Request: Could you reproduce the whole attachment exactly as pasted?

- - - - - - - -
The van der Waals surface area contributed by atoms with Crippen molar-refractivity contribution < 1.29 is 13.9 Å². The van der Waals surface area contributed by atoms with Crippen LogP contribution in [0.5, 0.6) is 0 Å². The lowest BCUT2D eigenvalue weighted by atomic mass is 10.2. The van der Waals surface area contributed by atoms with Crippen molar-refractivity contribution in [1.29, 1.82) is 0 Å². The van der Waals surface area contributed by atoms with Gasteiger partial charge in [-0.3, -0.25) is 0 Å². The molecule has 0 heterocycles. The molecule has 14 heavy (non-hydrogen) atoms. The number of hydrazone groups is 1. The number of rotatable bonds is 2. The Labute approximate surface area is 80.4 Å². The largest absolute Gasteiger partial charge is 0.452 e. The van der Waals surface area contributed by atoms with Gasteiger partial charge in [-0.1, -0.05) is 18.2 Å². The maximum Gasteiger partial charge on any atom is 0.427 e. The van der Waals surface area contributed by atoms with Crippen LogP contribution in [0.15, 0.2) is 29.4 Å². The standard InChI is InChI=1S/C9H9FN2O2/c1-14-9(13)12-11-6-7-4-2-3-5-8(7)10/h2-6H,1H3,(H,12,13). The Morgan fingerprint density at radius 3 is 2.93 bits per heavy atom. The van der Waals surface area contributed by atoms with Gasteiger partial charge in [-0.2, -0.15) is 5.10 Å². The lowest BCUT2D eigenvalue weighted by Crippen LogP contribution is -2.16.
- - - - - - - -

The van der Waals surface area contributed by atoms with Crippen molar-refractivity contribution < 1.29 is 13.9 Å². The van der Waals surface area contributed by atoms with Crippen LogP contribution in [0.5, 0.6) is 0 Å². The lowest BCUT2D eigenvalue weighted by atomic mass is 10.2. The van der Waals surface area contributed by atoms with Crippen molar-refractivity contribution in [1.29, 1.82) is 0 Å². The van der Waals surface area contributed by atoms with Gasteiger partial charge in [-0.3, -0.25) is 0 Å². The molecule has 0 heterocycles. The molecule has 14 heavy (non-hydrogen) atoms. The number of hydrazone groups is 1. The number of rotatable bonds is 2. The Labute approximate surface area is 80.4 Å². The largest absolute Gasteiger partial charge is 0.452 e. The van der Waals surface area contributed by atoms with Gasteiger partial charge in [-0.1, -0.05) is 18.2 Å². The maximum Gasteiger partial charge on any atom is 0.427 e. The van der Waals surface area contributed by atoms with Crippen LogP contribution in [0.15, 0.2) is 29.4 Å². The standard InChI is InChI=1S/C9H9FN2O2/c1-14-9(13)12-11-6-7-4-2-3-5-8(7)10/h2-6H,1H3,(H,12,13). The Morgan fingerprint density at radius 3 is 2.93 bits per heavy atom. The van der Waals surface area contributed by atoms with Gasteiger partial charge in [-0.2, -0.15) is 5.10 Å². The lowest BCUT2D eigenvalue weighted by Crippen LogP contribution is -2.16.